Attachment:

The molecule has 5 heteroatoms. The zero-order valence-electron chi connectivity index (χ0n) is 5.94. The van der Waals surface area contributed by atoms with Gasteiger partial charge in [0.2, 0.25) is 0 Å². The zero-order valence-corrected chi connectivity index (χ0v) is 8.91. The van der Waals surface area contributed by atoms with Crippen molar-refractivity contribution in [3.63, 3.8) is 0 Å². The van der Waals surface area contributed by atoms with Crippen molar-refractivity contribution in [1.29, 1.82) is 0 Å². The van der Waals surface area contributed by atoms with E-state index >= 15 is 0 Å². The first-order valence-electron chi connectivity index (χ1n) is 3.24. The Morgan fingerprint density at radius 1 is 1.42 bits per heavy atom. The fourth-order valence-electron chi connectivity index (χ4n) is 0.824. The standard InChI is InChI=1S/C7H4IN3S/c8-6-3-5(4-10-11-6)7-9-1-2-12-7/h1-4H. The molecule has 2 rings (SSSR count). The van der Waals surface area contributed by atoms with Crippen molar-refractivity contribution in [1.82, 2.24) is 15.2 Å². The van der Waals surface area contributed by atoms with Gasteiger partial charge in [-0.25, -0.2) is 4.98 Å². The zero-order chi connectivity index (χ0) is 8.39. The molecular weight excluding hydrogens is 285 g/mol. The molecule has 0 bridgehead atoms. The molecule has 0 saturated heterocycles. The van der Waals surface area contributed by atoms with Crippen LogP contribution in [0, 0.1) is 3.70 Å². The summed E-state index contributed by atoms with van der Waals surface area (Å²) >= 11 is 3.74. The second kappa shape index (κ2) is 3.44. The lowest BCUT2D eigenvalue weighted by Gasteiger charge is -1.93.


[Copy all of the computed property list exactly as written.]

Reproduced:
The molecule has 5 heteroatoms. The zero-order valence-electron chi connectivity index (χ0n) is 5.94. The van der Waals surface area contributed by atoms with Gasteiger partial charge in [0.2, 0.25) is 0 Å². The zero-order valence-corrected chi connectivity index (χ0v) is 8.91. The van der Waals surface area contributed by atoms with Crippen molar-refractivity contribution in [3.63, 3.8) is 0 Å². The van der Waals surface area contributed by atoms with Crippen molar-refractivity contribution in [1.29, 1.82) is 0 Å². The van der Waals surface area contributed by atoms with E-state index >= 15 is 0 Å². The first-order valence-electron chi connectivity index (χ1n) is 3.24. The Morgan fingerprint density at radius 1 is 1.42 bits per heavy atom. The fourth-order valence-electron chi connectivity index (χ4n) is 0.824. The standard InChI is InChI=1S/C7H4IN3S/c8-6-3-5(4-10-11-6)7-9-1-2-12-7/h1-4H. The molecule has 2 rings (SSSR count). The van der Waals surface area contributed by atoms with Crippen molar-refractivity contribution in [1.82, 2.24) is 15.2 Å². The van der Waals surface area contributed by atoms with Gasteiger partial charge in [-0.25, -0.2) is 4.98 Å². The zero-order chi connectivity index (χ0) is 8.39. The molecular weight excluding hydrogens is 285 g/mol. The molecule has 0 bridgehead atoms. The molecule has 0 saturated heterocycles. The van der Waals surface area contributed by atoms with Crippen LogP contribution in [0, 0.1) is 3.70 Å². The summed E-state index contributed by atoms with van der Waals surface area (Å²) >= 11 is 3.74. The second kappa shape index (κ2) is 3.44. The lowest BCUT2D eigenvalue weighted by Gasteiger charge is -1.93.